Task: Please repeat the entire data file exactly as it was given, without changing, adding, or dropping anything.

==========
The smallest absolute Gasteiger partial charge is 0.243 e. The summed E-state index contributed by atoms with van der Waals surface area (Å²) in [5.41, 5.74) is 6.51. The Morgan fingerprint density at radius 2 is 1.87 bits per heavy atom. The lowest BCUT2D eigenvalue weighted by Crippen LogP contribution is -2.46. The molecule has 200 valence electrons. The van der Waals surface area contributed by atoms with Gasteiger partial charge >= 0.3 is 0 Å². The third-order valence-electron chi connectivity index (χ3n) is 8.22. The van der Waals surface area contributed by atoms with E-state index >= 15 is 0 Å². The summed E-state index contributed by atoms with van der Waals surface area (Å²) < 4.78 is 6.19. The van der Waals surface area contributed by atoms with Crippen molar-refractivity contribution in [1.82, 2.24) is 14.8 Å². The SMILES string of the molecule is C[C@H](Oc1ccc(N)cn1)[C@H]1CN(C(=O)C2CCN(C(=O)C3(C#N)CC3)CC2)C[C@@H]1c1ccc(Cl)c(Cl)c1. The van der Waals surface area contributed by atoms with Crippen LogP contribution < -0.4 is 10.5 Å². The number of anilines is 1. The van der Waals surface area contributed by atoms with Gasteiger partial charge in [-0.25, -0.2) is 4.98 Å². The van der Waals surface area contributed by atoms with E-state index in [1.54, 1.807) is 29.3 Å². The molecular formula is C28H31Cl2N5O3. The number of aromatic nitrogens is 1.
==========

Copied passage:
The smallest absolute Gasteiger partial charge is 0.243 e. The summed E-state index contributed by atoms with van der Waals surface area (Å²) in [5.41, 5.74) is 6.51. The Morgan fingerprint density at radius 2 is 1.87 bits per heavy atom. The lowest BCUT2D eigenvalue weighted by Crippen LogP contribution is -2.46. The molecule has 200 valence electrons. The van der Waals surface area contributed by atoms with Gasteiger partial charge >= 0.3 is 0 Å². The third-order valence-electron chi connectivity index (χ3n) is 8.22. The van der Waals surface area contributed by atoms with E-state index >= 15 is 0 Å². The summed E-state index contributed by atoms with van der Waals surface area (Å²) < 4.78 is 6.19. The van der Waals surface area contributed by atoms with Crippen molar-refractivity contribution in [1.82, 2.24) is 14.8 Å². The SMILES string of the molecule is C[C@H](Oc1ccc(N)cn1)[C@H]1CN(C(=O)C2CCN(C(=O)C3(C#N)CC3)CC2)C[C@@H]1c1ccc(Cl)c(Cl)c1. The van der Waals surface area contributed by atoms with Crippen LogP contribution < -0.4 is 10.5 Å². The number of anilines is 1. The van der Waals surface area contributed by atoms with Gasteiger partial charge in [-0.25, -0.2) is 4.98 Å². The van der Waals surface area contributed by atoms with E-state index in [1.54, 1.807) is 29.3 Å². The molecular formula is C28H31Cl2N5O3. The number of aromatic nitrogens is 1.